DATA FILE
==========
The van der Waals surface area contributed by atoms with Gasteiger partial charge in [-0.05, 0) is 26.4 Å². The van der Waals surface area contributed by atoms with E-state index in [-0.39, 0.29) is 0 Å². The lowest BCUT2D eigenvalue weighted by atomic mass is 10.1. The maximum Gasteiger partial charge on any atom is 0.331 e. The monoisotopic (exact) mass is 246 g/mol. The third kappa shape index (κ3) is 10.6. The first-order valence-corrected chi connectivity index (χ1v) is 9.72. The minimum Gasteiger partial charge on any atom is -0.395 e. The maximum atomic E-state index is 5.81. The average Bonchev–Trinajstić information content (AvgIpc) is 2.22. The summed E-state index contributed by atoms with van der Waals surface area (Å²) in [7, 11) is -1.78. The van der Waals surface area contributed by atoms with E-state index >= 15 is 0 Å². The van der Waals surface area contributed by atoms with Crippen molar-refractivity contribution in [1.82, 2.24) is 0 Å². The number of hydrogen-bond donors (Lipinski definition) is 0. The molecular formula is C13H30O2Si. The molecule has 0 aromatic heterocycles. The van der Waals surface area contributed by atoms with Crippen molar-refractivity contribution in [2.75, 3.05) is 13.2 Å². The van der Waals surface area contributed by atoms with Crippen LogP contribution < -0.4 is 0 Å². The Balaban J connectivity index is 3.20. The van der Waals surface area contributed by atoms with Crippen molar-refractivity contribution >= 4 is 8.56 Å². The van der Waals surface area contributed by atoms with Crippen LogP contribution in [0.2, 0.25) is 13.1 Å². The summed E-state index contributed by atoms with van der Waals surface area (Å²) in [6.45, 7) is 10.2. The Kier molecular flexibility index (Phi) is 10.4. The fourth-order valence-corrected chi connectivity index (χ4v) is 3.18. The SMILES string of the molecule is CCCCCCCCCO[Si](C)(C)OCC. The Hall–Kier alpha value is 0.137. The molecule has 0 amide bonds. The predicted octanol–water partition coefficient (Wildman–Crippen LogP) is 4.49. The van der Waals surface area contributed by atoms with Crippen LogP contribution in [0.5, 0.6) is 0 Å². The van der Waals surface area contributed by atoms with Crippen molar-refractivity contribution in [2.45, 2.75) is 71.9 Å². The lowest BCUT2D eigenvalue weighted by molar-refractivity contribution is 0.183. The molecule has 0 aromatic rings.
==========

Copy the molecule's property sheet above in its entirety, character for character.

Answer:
The van der Waals surface area contributed by atoms with Gasteiger partial charge in [-0.05, 0) is 26.4 Å². The van der Waals surface area contributed by atoms with E-state index in [-0.39, 0.29) is 0 Å². The lowest BCUT2D eigenvalue weighted by atomic mass is 10.1. The maximum Gasteiger partial charge on any atom is 0.331 e. The monoisotopic (exact) mass is 246 g/mol. The third kappa shape index (κ3) is 10.6. The first-order valence-corrected chi connectivity index (χ1v) is 9.72. The minimum Gasteiger partial charge on any atom is -0.395 e. The maximum atomic E-state index is 5.81. The average Bonchev–Trinajstić information content (AvgIpc) is 2.22. The summed E-state index contributed by atoms with van der Waals surface area (Å²) in [7, 11) is -1.78. The van der Waals surface area contributed by atoms with E-state index >= 15 is 0 Å². The van der Waals surface area contributed by atoms with Crippen molar-refractivity contribution in [1.82, 2.24) is 0 Å². The number of hydrogen-bond donors (Lipinski definition) is 0. The molecular formula is C13H30O2Si. The molecule has 0 aromatic heterocycles. The van der Waals surface area contributed by atoms with Crippen molar-refractivity contribution in [2.75, 3.05) is 13.2 Å². The van der Waals surface area contributed by atoms with Crippen LogP contribution < -0.4 is 0 Å². The Balaban J connectivity index is 3.20. The van der Waals surface area contributed by atoms with Crippen molar-refractivity contribution >= 4 is 8.56 Å². The van der Waals surface area contributed by atoms with Crippen LogP contribution in [0.2, 0.25) is 13.1 Å². The summed E-state index contributed by atoms with van der Waals surface area (Å²) in [6.45, 7) is 10.2. The Kier molecular flexibility index (Phi) is 10.4. The fourth-order valence-corrected chi connectivity index (χ4v) is 3.18. The SMILES string of the molecule is CCCCCCCCCO[Si](C)(C)OCC. The Hall–Kier alpha value is 0.137. The molecule has 0 amide bonds. The predicted octanol–water partition coefficient (Wildman–Crippen LogP) is 4.49. The van der Waals surface area contributed by atoms with Crippen LogP contribution in [0.5, 0.6) is 0 Å². The van der Waals surface area contributed by atoms with Crippen molar-refractivity contribution in [2.45, 2.75) is 71.9 Å². The lowest BCUT2D eigenvalue weighted by molar-refractivity contribution is 0.183. The molecule has 0 aromatic rings.